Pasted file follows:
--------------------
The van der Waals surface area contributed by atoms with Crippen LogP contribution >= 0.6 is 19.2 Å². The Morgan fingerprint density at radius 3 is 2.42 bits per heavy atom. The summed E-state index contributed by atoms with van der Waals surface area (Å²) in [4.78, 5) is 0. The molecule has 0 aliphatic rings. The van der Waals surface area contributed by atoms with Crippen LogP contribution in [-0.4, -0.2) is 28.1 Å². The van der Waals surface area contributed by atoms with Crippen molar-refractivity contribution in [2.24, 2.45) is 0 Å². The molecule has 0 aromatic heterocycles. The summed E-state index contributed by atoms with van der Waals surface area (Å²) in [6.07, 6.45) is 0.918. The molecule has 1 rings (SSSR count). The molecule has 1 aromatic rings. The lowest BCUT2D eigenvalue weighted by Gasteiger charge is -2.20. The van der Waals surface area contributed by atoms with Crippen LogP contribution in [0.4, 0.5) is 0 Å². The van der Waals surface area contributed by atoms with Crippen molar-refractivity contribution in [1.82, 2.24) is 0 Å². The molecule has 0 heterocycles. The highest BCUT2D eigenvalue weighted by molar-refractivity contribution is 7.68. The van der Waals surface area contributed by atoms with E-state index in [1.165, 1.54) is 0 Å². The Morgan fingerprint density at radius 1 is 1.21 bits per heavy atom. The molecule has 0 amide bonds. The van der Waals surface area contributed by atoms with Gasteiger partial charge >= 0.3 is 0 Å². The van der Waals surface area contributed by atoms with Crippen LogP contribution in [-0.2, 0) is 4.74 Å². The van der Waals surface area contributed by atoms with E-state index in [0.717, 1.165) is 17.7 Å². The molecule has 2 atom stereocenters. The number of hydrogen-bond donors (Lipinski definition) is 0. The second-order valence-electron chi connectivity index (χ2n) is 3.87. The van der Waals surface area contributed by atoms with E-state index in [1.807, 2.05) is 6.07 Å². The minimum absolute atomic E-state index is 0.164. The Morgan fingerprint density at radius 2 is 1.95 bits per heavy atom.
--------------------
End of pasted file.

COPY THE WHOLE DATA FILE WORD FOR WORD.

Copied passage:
The van der Waals surface area contributed by atoms with Crippen LogP contribution >= 0.6 is 19.2 Å². The Morgan fingerprint density at radius 3 is 2.42 bits per heavy atom. The summed E-state index contributed by atoms with van der Waals surface area (Å²) in [4.78, 5) is 0. The molecule has 0 aliphatic rings. The van der Waals surface area contributed by atoms with Crippen LogP contribution in [-0.4, -0.2) is 28.1 Å². The van der Waals surface area contributed by atoms with Crippen molar-refractivity contribution in [2.24, 2.45) is 0 Å². The molecule has 0 aromatic heterocycles. The summed E-state index contributed by atoms with van der Waals surface area (Å²) in [6.07, 6.45) is 0.918. The molecule has 1 rings (SSSR count). The molecule has 1 aromatic rings. The lowest BCUT2D eigenvalue weighted by Gasteiger charge is -2.20. The van der Waals surface area contributed by atoms with Crippen LogP contribution in [0.4, 0.5) is 0 Å². The van der Waals surface area contributed by atoms with Crippen molar-refractivity contribution in [1.82, 2.24) is 0 Å². The molecule has 0 heterocycles. The highest BCUT2D eigenvalue weighted by molar-refractivity contribution is 7.68. The van der Waals surface area contributed by atoms with E-state index in [1.165, 1.54) is 0 Å². The Morgan fingerprint density at radius 1 is 1.21 bits per heavy atom. The molecule has 0 amide bonds. The van der Waals surface area contributed by atoms with Gasteiger partial charge >= 0.3 is 0 Å². The van der Waals surface area contributed by atoms with Crippen LogP contribution in [-0.2, 0) is 4.74 Å². The van der Waals surface area contributed by atoms with E-state index in [0.717, 1.165) is 17.7 Å². The molecule has 2 atom stereocenters. The number of hydrogen-bond donors (Lipinski definition) is 0. The second-order valence-electron chi connectivity index (χ2n) is 3.87. The van der Waals surface area contributed by atoms with E-state index in [1.807, 2.05) is 6.07 Å². The minimum absolute atomic E-state index is 0.164. The Morgan fingerprint density at radius 2 is 1.95 bits per heavy atom.